I think the analogy about children is actually beautiful. Because I have three young kids myself. And one thing young kids do is that every day they try to do something new. And to grow up, many of us, including myself, we’ve stopped trying to do new things. So, one thing I use in many presentations internally, with customers, with partners, is to try to get a child out of yourself in regards to how to do new things every single day. And don’t be afraid to just not can’t do anything or not knowing how to. You just keep doing it.
And then the comparison towards children, it’s not about teaching them, it’s about helping them. So, if you have a question, help them. Like my children ask questions every single day. And sometimes in the day you just get the energy. Sometimes you yourself feel depleted after a long day and you have less energy to respond. I think that’s the same for a company, right? If you have co-workers, the questions they have are just questions to help them in the right direction. And regardless of your function, questions can be addressed to anyone.
Yeah. When I look towards the future, thinking about children, I have two kids, and there’s no way that I can give them all the answers they’re going to need to be successful in the next 20, 30, 40 years. The world’s just going to change too much. Things are going to be different. So, there’s no way I can iron out every detail for them. And I feel the same way when I look at people that are working with us on our teams. As leaders, we cannot have the audacity to assume that the way we see the world is the way it’s always going to be, and we always have the answer for those things, and recognizing that you’re going to have to turn those decisions over to other people and recognizing those.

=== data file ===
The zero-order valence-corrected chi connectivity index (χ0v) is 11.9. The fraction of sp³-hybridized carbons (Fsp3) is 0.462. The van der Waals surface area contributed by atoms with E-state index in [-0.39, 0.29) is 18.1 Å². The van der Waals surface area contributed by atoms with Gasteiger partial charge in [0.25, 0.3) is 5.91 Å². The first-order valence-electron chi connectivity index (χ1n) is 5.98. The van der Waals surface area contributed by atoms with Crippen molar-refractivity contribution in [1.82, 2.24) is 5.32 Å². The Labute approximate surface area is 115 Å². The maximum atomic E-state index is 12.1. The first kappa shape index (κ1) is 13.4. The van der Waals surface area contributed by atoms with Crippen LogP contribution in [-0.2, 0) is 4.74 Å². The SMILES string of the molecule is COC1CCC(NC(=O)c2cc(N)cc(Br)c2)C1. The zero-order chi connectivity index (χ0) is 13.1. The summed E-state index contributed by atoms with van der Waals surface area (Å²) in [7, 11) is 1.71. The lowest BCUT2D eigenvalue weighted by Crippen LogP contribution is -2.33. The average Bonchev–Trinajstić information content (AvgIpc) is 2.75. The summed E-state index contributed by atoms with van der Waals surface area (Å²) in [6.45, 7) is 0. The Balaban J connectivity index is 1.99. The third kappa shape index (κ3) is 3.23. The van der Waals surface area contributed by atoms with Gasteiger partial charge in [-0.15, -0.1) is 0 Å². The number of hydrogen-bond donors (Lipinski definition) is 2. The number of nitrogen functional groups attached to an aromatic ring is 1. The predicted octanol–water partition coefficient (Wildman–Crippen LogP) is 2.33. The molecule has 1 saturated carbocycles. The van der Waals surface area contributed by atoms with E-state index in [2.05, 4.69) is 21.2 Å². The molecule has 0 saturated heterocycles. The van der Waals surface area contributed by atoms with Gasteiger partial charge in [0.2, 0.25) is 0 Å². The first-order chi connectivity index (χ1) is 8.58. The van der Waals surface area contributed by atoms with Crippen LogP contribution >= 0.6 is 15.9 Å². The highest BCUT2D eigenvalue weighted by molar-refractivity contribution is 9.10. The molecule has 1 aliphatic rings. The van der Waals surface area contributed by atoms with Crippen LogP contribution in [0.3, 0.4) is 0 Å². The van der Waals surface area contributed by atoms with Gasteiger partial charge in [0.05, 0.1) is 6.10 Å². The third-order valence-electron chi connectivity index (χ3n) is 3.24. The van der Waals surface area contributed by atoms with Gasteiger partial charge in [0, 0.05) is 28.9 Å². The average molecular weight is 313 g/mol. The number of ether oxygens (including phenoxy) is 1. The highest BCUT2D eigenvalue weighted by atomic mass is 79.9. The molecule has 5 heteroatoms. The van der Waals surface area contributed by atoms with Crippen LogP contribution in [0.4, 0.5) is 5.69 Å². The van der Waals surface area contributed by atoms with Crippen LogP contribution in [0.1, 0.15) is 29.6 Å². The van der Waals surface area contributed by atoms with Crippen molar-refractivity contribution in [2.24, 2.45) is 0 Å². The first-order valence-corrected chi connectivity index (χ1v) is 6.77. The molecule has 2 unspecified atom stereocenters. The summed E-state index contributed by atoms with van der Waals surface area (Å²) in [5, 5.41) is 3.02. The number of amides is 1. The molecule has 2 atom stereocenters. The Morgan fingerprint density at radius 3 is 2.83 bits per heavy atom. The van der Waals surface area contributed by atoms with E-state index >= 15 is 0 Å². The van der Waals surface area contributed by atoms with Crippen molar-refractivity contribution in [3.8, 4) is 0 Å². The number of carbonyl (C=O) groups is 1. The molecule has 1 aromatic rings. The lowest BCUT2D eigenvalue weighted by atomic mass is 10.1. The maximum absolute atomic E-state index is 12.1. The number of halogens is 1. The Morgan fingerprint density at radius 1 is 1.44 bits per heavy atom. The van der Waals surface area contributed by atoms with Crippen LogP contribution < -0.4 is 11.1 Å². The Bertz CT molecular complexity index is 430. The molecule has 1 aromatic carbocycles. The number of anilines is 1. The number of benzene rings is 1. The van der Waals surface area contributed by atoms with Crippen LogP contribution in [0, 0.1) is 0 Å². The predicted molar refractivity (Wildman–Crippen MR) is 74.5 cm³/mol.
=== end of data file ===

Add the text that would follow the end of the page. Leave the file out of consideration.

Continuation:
And I don’t really enjoy knowing everything, right? So, I enjoy learning new things every day a little bit. And it’s either in regards to sports, in regards to business. Every day the world is changing, some things on a big scale, some things on a small scale. And that’s something I really enjoy for myself.
Yeah. That’s excellent. Erik, this has been a fascinating conversation, just to think about where the world is going, where we’re all moving towards, the idea of bringing in technology, bringing in a place to be able to talk about those things and bring them in. I’ve enjoyed this a lot. Let people know where they can go to be in touch with you and learn more about your product.